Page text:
It is, moreover, a little hard to swallow Leno's contention that San Francisco needs the later closing time to compete with other cities for convention business. "This city pretty much rolls up at 2 a.m.," he said. "That's on the early side for many folks in the world."

Once again, it would be interesting to see how this promoting-tourism argument, which might make perfect sense after a martini or two, holds up to empirical research.

But Leno is pressing ahead with his plan as soon as the Board of Supervisors, which may take up the issue Tuesday, gives its blessing. He and Peskin emphasized that the late-hours option would not apply to all bars, but only to those with after-hours permits.

Meanwhile, Yee's feng shui proposal is drawing the predictable "only in San Francisco" quips and sighs, but he maintains that his resolution is widely misunderstood. He emphasizes that it won't really mandate anything. It would merely urge the California Building Standards Commission to consider adopting feng shui principles and publishing its standards in the building code. "I haven't gone off the deep end," Yee said.

Yee explained that his goal was merely to make building officials more sensitive to homeowners who wanted to use feng shui's concepts of harmony with the environment to guide their building design. Feng shui has a rich history of shaping architecture in China, and many Californians are firm believers in its positive effects on health and prosperity.

Then again, one neighbor's feng shui may mean another neighbor's blocked view. Yee said he recognizes that such conflicts are inherent in planning and zoning decisions, which is why he is not mandating anything.

Give Yee credit for this: It isn't often that a politician acknowledges that his proposal may not really do anything.


Letter to the Editor – Response to the Chron by the SFLNC

Editor -- Your editorial critical of extending last call in San Francisco ("Our legislators at work," Feb. 6) missed the mark entirely. The San Francisco Entertainment Commission is the sponsor of this proposal and we are working with the Board of Supervisors to invite public consideration of the idea. We are thrilled with the hundreds of San Franciscans who have written in support. Assemblyman Mark Leno has listened to us and is intrigued by the idea.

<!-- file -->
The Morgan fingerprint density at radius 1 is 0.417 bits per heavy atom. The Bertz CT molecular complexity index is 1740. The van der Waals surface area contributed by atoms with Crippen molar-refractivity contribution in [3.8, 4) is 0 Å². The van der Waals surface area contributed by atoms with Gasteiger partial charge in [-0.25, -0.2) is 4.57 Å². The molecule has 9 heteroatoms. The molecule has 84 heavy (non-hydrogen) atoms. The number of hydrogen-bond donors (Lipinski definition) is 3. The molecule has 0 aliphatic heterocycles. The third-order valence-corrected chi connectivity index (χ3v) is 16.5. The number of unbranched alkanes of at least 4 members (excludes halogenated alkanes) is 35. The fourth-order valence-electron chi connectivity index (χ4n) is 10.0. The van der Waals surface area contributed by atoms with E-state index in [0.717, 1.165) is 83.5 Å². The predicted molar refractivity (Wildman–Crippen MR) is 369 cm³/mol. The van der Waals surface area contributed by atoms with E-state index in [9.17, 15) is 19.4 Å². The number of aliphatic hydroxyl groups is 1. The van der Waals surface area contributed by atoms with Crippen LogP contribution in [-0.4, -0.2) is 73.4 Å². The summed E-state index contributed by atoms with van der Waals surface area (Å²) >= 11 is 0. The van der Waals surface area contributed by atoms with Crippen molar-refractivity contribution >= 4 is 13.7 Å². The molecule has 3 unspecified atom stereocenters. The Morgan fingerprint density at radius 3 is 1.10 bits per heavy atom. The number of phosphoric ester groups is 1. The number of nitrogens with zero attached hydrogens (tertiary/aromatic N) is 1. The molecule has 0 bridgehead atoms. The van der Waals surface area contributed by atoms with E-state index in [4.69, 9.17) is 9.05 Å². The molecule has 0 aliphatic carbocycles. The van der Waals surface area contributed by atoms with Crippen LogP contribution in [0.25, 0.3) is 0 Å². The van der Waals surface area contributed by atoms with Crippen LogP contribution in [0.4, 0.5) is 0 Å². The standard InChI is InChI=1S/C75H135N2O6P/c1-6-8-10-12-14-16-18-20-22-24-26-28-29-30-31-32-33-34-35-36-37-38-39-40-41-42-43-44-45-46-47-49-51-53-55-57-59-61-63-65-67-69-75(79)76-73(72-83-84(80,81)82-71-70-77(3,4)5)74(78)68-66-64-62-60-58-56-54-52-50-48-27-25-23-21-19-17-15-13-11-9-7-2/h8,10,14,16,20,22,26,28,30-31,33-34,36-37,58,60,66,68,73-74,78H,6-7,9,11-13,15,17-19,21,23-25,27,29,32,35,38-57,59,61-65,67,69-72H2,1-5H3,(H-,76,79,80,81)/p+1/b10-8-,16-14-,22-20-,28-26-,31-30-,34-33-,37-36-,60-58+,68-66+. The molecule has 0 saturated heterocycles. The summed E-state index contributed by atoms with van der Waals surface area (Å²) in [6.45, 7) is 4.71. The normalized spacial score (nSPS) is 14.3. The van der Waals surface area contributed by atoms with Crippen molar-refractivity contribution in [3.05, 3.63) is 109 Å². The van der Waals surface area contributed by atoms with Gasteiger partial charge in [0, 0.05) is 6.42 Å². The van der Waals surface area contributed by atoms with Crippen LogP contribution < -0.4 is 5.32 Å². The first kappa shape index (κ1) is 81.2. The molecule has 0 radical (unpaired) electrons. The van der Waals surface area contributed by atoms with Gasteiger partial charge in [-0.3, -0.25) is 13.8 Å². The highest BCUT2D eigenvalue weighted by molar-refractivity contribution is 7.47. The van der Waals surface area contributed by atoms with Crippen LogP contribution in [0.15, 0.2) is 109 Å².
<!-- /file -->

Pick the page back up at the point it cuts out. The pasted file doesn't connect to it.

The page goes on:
Sydney, Tokyo, London, New York, Chicago, Miami, New Orleans, Las Vegas, Cleveland, Memphis, Atlanta, Juneau, San Antonio, Fort Worth, Indianapolis, Columbus, Portland, Houston, Nashville, Honolulu and many other cities in 22 states allow last call after 2 a.m. San Francisco is at least as well equipped as these cities in terms of location, transit availability and public safety to deal with an extended nightlife.

Data from the U.S. Traffic and Safety Administration show that states with later last-call hours have fewer alcohol-related driving deaths. Transit appears an important factor in causality. BART service is offered at 4 a.m. most days of the week and late-night patrons could use transit if last call were held later.


President San Francisco Entertainment Commission

Chair, San Francisco Late Night Coalition

Get on the Bus to Sacramento for AB-2433 Hearing

A State Assembly hearing on AB 2433 has been scheduled for April 19th, 9:00 AM in the Government Organization Committee at the State Capitol. We need as many people as possible to come to Sacramento to show our support for a later last call in San Francisco. The SFLNC will provide coffee, donuts and the bus to take us all to Sacramento for the hearing. We'll meet at the End Up at 6am then be on the road by 6:30. To reserve your spot on the bus trip to Sacramento, contact

AB 2433 Fails At Assembly Committee

The SFLNC is disappointed to announce that AB 2433, state legislation to allow for a later last call in San Francisco, failed to make it out of committee at the State Assembly, effectively killing any chance of passage this year. While San Francisco officials were heavily in support of the bill, statewide anti alcohol groups lined up against AB2433, claiming that it would lead inevitably to later last call in other parts of the State.

Police Officers from Oakland also testified that later last call in San Francisco would create traffic accidents in Oakland that their Department was not prepared to handle. In addition, testimony from a mother of a person killed by a drunk driver clearly made the legislators uncomfortable in voting for the legislation.

Assemblymember Leno attempted to contest their claims, but the format of the assembly did not offer much chance for rebuttal. Many democratic legislators left the room and did not vote, so there were not enough votes to move the bill out of committee.

San Francisco was clearly in support of AB 2433, with Assemblymembers Leno and Leland Yee, Mayor Newsom, 9 of 11 Board of Supervisor members and District Attorney Kamala Harris all in favor, but that was clearly not enough to overcome the more conservative politics of Sacramento.

We did gain valuable experience with both the Sacramento legislative process and also with the claims of our opposition, so we more clearly understand the challenge if we attempt to bring back AB 2433 next year.

The SFLNC would like to thank the 100 committed individuals who showed up at the End Up at 6am to make the trip to Sacramento. We'd also like to thank Assemblymember Mark Leno and his staff for all their hard work on this and other pro-nightlife legislation. Make sure to vote for Mark Leno for Assembly in this falls Assembly elections.